With landplane versions of LSA limited to 1320 pounds, engine weight suddenly became an issue, especially with the Rotax 912 weighing a feathery 125 pounds dry (and about 140 to 155 installed, with all systems and fluids). Continental revamped the already smaller and lighter O-200 to squeak in below 200 pounds, and getting close was the goal for the O-233. Incidentally, the change in nomenclature more accurately reflects the engine’s true displacement but is also handy for differentiating it from the O-235, which remains in production.
To achieve the weight-loss goals, Lycoming’s engineering staff, headed by Guido Defever (Lycoming’s VP of Research, Development and Engineering) and Ken Bear (the O-233 program manager) looked at every aspect of the engine, and scrutinized every piece for possible weight savings. The engineers started by reducing the weight of the crankshaft and connecting rods using modern design tools. They found a few ounces here and there, but were reluctant to dramatically alter the bottom end of an engine that has proven itself over tens of thousands of flight hours. The cylinders are essentially O-235 items with tapered fins on the steel barrels. The parallel-valve heads use the same castings as the 235 and the same valves. Compression ratios run from 8.1:1 to 8.5:1.
Surrounding that crankshaft are engine cases strategically lightened. Beneath the main crankcase castings is a revised oil sump that further trims the dry weight of the engine. As with the O-235, the main induction spider is contained within the sump, and the carburetor or fuel-injection servo bolts right to the sump. Spinning in its traditional location above the crankshaft is a new camshaft with improved flat-face tappets now featuring hydraulic lash adjustment. The O-235 is a solid-tappet engine, meaning you have to adjust valve clearances periodically. For reasons of weight and cost, Lycoming elected to remain with flat tappets even as the rest of the lineup has migrated to rolling-element followers to offer reduced friction and the likelihood that lifter spalling will remain in Lycoming’s past. Lycoming is looking at a different style of flat tappet developed as part of its air-racing efforts.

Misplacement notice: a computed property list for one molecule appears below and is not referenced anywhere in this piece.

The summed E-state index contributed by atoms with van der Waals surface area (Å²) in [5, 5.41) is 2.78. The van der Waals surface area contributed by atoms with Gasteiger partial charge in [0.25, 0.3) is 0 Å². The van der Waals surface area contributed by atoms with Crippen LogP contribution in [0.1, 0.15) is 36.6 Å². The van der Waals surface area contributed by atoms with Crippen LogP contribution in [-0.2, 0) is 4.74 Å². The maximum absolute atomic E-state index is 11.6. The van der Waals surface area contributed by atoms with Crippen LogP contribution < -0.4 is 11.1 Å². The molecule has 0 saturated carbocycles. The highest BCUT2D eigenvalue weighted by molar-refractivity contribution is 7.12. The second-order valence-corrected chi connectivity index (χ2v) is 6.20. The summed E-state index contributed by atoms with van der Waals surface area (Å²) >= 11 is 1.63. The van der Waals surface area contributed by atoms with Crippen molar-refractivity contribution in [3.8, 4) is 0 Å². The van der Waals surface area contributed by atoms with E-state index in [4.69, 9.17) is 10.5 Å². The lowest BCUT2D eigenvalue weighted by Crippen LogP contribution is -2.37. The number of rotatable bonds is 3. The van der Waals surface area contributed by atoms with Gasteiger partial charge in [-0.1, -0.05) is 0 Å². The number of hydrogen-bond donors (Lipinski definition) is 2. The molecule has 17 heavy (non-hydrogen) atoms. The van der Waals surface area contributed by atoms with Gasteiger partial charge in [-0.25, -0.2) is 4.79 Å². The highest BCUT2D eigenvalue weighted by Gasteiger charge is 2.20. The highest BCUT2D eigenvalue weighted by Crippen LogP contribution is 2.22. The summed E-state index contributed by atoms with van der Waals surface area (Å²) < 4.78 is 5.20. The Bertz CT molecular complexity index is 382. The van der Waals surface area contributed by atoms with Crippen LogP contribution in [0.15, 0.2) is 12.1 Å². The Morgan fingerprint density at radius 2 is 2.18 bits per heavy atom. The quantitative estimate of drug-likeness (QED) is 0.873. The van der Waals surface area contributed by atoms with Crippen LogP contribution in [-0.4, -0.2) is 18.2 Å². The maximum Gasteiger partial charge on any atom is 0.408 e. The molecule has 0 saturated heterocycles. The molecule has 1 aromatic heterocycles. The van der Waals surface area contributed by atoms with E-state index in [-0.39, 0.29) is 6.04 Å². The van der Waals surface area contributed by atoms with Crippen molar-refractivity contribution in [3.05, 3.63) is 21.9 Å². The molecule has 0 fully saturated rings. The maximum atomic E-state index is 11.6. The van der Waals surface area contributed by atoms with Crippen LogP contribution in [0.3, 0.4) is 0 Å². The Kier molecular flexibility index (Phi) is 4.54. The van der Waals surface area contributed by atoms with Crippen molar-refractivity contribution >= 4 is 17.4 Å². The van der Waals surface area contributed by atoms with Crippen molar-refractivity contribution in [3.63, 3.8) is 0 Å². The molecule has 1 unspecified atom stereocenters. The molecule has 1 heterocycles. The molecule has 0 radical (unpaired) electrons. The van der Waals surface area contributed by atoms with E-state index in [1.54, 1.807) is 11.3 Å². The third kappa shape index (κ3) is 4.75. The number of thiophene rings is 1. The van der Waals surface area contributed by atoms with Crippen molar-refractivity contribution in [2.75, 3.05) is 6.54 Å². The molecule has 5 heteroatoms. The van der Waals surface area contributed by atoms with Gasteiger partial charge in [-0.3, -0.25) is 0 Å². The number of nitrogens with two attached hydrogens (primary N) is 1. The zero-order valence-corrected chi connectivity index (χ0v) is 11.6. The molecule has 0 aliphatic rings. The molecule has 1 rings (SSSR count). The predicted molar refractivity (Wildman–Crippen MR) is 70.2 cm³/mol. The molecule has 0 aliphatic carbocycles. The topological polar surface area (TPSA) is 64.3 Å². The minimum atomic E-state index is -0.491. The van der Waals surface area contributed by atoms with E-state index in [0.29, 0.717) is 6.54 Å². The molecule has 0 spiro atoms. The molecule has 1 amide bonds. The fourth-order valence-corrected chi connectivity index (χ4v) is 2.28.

Champion’s simplified electronic ignition includes an internal power supply and fixed timing. Its big benefit is reduced weight over magnetos.
Accessory to Weight Loss
Lycoming found a big chunk of fat hanging from the back of the engine, and took a sharp knife to it during the 233’s development. A completely new accessory case trades dual magneto pads (and their associated, heavy steel gears) for a single portal filled with a Champion-built electronic ignition.
Simplifying the accessory case and omitting a few gears not only reduced weight but allowed for a shallower accessory case, which in turn permits the engine to be placed closer to the firewall. Even if the 233 came out heavier than the O-200, it could be moved aft in the airframe to reduce its impact on the overall center of gravity.
In the Kitfox Super Sport installation, the Lycoming O-233 operates more happily with an oil cooler.
At the same time Lycoming is working to perfect its IE2 full-authority digital engine controls (FADEC) on the larger engines, it took a conservative tack with the 233. As mentioned, the electronic ignition featured here uses a single module bolted to the back of the engine. Inside the finned housing are analog circuits managing ignition timing as well as a permanent-magnet generator. In use, the Champion system runs on internal power except for starting and in the event of an internal generator failure. The installation requires connection to ship’s power for starting and backup power, and a small light on the instrument panel alerts the pilot when the system is in reversion mode.
Fancy multi-level, possibly fuel-saving ignition curves inside? Ah, no. The box maintains timing at TDC (top dead center) for starting and ramps up to the desired advance while the engine reaches idle speed. And there it sits, commanding the pair of coils to kick out a fixed-timing spark regardless of rpm or manifold pressure. Again, simplicity and low cost were driving factors. Lycoming judged the small performance gain from variable timing to be more than offset by the benefits. Swapping the Champion system for a pair of even lightweight mags stripped 6 pounds from the engine. Moreover, in today’s cash-strapped FAA world, shepherding certification of any critical component carrying actual computer software can be a long, difficult experience, one Lycoming wanted to avoid; the Champion system is an analog animal, much more palatable to the FAA.